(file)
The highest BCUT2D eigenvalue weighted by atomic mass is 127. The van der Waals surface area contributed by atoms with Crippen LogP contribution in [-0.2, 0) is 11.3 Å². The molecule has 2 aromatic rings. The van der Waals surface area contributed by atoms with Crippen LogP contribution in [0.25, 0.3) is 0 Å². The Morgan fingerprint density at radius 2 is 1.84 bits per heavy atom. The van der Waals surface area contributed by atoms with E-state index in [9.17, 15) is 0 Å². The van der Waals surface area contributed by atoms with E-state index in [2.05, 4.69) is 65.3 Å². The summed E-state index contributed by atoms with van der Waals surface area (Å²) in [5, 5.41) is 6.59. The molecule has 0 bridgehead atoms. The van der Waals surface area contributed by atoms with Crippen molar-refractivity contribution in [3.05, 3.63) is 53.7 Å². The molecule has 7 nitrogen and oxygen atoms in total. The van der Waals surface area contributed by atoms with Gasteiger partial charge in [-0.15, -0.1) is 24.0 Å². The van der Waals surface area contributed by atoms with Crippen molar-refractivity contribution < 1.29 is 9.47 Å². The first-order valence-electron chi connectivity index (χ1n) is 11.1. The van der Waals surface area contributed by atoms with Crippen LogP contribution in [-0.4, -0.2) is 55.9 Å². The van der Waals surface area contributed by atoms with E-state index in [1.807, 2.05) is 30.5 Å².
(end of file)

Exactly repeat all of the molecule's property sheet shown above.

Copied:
The highest BCUT2D eigenvalue weighted by atomic mass is 127. The van der Waals surface area contributed by atoms with Crippen LogP contribution in [-0.2, 0) is 11.3 Å². The molecule has 2 aromatic rings. The van der Waals surface area contributed by atoms with Crippen LogP contribution in [0.25, 0.3) is 0 Å². The Morgan fingerprint density at radius 2 is 1.84 bits per heavy atom. The van der Waals surface area contributed by atoms with E-state index in [9.17, 15) is 0 Å². The van der Waals surface area contributed by atoms with E-state index in [2.05, 4.69) is 65.3 Å². The summed E-state index contributed by atoms with van der Waals surface area (Å²) in [5, 5.41) is 6.59. The molecule has 0 bridgehead atoms. The van der Waals surface area contributed by atoms with Crippen molar-refractivity contribution in [3.05, 3.63) is 53.7 Å². The molecule has 7 nitrogen and oxygen atoms in total. The van der Waals surface area contributed by atoms with Gasteiger partial charge in [-0.15, -0.1) is 24.0 Å². The van der Waals surface area contributed by atoms with Crippen molar-refractivity contribution < 1.29 is 9.47 Å². The first-order valence-electron chi connectivity index (χ1n) is 11.1. The van der Waals surface area contributed by atoms with Crippen LogP contribution in [-0.4, -0.2) is 55.9 Å². The van der Waals surface area contributed by atoms with E-state index in [1.807, 2.05) is 30.5 Å².